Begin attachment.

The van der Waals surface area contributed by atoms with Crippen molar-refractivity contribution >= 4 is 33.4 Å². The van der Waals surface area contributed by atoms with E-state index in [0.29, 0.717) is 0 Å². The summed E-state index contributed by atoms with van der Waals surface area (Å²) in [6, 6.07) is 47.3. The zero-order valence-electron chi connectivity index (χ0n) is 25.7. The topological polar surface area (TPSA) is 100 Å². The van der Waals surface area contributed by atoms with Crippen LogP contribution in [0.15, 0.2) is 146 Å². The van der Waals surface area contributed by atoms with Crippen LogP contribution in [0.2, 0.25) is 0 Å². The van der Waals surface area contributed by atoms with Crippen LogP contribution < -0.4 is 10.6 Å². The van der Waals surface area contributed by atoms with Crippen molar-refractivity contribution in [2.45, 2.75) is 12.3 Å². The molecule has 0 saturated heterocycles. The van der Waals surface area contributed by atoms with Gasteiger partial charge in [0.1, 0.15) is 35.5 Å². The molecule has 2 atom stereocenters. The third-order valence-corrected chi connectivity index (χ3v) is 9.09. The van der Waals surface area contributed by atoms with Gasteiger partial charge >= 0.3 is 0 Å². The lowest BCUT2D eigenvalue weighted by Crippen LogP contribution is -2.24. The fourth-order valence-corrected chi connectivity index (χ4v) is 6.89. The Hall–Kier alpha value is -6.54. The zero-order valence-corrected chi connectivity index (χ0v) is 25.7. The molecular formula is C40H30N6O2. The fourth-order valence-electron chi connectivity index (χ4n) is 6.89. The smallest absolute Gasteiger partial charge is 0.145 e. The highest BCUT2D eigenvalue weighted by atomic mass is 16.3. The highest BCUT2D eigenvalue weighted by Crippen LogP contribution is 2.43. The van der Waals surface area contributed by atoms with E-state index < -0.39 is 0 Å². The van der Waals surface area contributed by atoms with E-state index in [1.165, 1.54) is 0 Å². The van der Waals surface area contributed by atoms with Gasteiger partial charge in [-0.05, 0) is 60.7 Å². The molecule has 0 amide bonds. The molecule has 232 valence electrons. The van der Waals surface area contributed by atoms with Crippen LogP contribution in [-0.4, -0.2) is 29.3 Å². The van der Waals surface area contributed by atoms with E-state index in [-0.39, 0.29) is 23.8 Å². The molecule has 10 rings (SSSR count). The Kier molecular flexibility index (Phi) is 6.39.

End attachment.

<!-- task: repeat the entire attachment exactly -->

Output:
The van der Waals surface area contributed by atoms with Crippen molar-refractivity contribution >= 4 is 33.4 Å². The van der Waals surface area contributed by atoms with E-state index in [0.29, 0.717) is 0 Å². The summed E-state index contributed by atoms with van der Waals surface area (Å²) in [6, 6.07) is 47.3. The zero-order valence-electron chi connectivity index (χ0n) is 25.7. The topological polar surface area (TPSA) is 100 Å². The van der Waals surface area contributed by atoms with Crippen LogP contribution in [0.15, 0.2) is 146 Å². The van der Waals surface area contributed by atoms with Crippen LogP contribution in [0.2, 0.25) is 0 Å². The van der Waals surface area contributed by atoms with Crippen LogP contribution < -0.4 is 10.6 Å². The van der Waals surface area contributed by atoms with Crippen molar-refractivity contribution in [2.45, 2.75) is 12.3 Å². The molecule has 0 saturated heterocycles. The van der Waals surface area contributed by atoms with Gasteiger partial charge in [0.1, 0.15) is 35.5 Å². The molecule has 2 atom stereocenters. The third-order valence-corrected chi connectivity index (χ3v) is 9.09. The van der Waals surface area contributed by atoms with Gasteiger partial charge >= 0.3 is 0 Å². The lowest BCUT2D eigenvalue weighted by Crippen LogP contribution is -2.24. The fourth-order valence-corrected chi connectivity index (χ4v) is 6.89. The Hall–Kier alpha value is -6.54. The zero-order valence-corrected chi connectivity index (χ0v) is 25.7. The molecular formula is C40H30N6O2. The fourth-order valence-electron chi connectivity index (χ4n) is 6.89. The smallest absolute Gasteiger partial charge is 0.145 e. The highest BCUT2D eigenvalue weighted by atomic mass is 16.3. The highest BCUT2D eigenvalue weighted by Crippen LogP contribution is 2.43. The van der Waals surface area contributed by atoms with E-state index < -0.39 is 0 Å². The van der Waals surface area contributed by atoms with E-state index in [1.165, 1.54) is 0 Å². The van der Waals surface area contributed by atoms with Gasteiger partial charge in [-0.05, 0) is 60.7 Å². The molecule has 0 amide bonds. The molecule has 232 valence electrons. The van der Waals surface area contributed by atoms with Crippen LogP contribution in [-0.4, -0.2) is 29.3 Å². The van der Waals surface area contributed by atoms with E-state index in [-0.39, 0.29) is 23.8 Å². The molecule has 10 rings (SSSR count). The Kier molecular flexibility index (Phi) is 6.39.